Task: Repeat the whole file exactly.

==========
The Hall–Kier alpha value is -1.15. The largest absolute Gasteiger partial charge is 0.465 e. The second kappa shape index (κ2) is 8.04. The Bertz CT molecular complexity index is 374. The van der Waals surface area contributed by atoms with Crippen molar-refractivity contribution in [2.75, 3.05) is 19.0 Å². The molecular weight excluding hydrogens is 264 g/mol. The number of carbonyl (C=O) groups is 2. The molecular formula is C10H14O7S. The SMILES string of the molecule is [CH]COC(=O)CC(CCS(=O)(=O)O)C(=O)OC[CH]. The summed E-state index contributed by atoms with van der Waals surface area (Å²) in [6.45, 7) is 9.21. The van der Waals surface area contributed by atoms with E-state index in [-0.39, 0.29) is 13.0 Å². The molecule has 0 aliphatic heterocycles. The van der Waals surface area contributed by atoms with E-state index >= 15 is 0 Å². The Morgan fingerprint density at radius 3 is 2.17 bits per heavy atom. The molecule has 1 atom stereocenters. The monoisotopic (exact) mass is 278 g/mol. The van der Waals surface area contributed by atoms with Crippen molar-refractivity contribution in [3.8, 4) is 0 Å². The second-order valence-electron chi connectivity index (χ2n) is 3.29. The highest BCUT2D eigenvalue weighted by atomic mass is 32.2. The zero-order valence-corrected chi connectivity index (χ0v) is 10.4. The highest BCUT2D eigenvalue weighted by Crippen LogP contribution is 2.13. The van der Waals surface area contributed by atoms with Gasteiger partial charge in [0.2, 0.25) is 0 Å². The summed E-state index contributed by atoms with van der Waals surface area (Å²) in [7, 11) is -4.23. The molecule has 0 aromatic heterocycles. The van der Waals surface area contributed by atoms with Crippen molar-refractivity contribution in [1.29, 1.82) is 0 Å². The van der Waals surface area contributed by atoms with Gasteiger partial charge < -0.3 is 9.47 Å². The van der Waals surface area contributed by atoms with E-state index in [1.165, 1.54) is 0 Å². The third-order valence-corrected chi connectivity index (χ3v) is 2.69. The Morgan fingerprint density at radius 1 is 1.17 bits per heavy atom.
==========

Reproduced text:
The Hall–Kier alpha value is -1.15. The largest absolute Gasteiger partial charge is 0.465 e. The second kappa shape index (κ2) is 8.04. The Bertz CT molecular complexity index is 374. The van der Waals surface area contributed by atoms with Crippen molar-refractivity contribution in [2.75, 3.05) is 19.0 Å². The molecular weight excluding hydrogens is 264 g/mol. The number of carbonyl (C=O) groups is 2. The molecular formula is C10H14O7S. The SMILES string of the molecule is [CH]COC(=O)CC(CCS(=O)(=O)O)C(=O)OC[CH]. The summed E-state index contributed by atoms with van der Waals surface area (Å²) in [6.45, 7) is 9.21. The van der Waals surface area contributed by atoms with E-state index in [-0.39, 0.29) is 13.0 Å². The molecule has 0 aliphatic heterocycles. The van der Waals surface area contributed by atoms with E-state index >= 15 is 0 Å². The Morgan fingerprint density at radius 3 is 2.17 bits per heavy atom. The molecule has 1 atom stereocenters. The monoisotopic (exact) mass is 278 g/mol. The van der Waals surface area contributed by atoms with Crippen molar-refractivity contribution in [3.8, 4) is 0 Å². The second-order valence-electron chi connectivity index (χ2n) is 3.29. The highest BCUT2D eigenvalue weighted by atomic mass is 32.2. The zero-order valence-corrected chi connectivity index (χ0v) is 10.4. The highest BCUT2D eigenvalue weighted by Crippen LogP contribution is 2.13. The van der Waals surface area contributed by atoms with Gasteiger partial charge in [0.2, 0.25) is 0 Å². The summed E-state index contributed by atoms with van der Waals surface area (Å²) in [7, 11) is -4.23. The molecule has 0 aromatic heterocycles. The van der Waals surface area contributed by atoms with Crippen molar-refractivity contribution in [1.29, 1.82) is 0 Å². The van der Waals surface area contributed by atoms with Gasteiger partial charge < -0.3 is 9.47 Å². The van der Waals surface area contributed by atoms with E-state index in [1.165, 1.54) is 0 Å². The third-order valence-corrected chi connectivity index (χ3v) is 2.69. The Morgan fingerprint density at radius 1 is 1.17 bits per heavy atom.